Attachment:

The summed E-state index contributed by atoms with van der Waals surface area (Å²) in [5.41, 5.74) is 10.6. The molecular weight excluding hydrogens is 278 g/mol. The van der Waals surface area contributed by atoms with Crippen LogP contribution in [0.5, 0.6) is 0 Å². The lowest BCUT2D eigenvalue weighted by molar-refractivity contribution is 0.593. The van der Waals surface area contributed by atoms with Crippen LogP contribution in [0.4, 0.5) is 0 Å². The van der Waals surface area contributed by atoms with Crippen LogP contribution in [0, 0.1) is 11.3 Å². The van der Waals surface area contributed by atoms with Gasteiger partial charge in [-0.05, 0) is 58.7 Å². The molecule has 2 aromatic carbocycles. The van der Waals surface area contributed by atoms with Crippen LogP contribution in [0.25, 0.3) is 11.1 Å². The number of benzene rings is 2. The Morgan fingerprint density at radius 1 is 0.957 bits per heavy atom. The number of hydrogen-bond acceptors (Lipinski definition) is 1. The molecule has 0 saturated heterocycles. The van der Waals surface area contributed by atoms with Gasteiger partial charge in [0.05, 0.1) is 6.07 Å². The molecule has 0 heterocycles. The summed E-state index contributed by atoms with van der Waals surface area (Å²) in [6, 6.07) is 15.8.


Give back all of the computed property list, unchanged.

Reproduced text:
The summed E-state index contributed by atoms with van der Waals surface area (Å²) in [5.41, 5.74) is 10.6. The molecular weight excluding hydrogens is 278 g/mol. The van der Waals surface area contributed by atoms with Crippen LogP contribution in [0.5, 0.6) is 0 Å². The lowest BCUT2D eigenvalue weighted by molar-refractivity contribution is 0.593. The van der Waals surface area contributed by atoms with Crippen LogP contribution in [0.4, 0.5) is 0 Å². The van der Waals surface area contributed by atoms with Crippen LogP contribution in [0, 0.1) is 11.3 Å². The van der Waals surface area contributed by atoms with Gasteiger partial charge in [-0.05, 0) is 58.7 Å². The molecule has 2 aromatic carbocycles. The van der Waals surface area contributed by atoms with Crippen LogP contribution in [0.25, 0.3) is 11.1 Å². The number of benzene rings is 2. The Morgan fingerprint density at radius 1 is 0.957 bits per heavy atom. The number of hydrogen-bond acceptors (Lipinski definition) is 1. The molecule has 0 saturated heterocycles. The van der Waals surface area contributed by atoms with Gasteiger partial charge in [0.05, 0.1) is 6.07 Å². The molecule has 0 heterocycles. The summed E-state index contributed by atoms with van der Waals surface area (Å²) in [6, 6.07) is 15.8.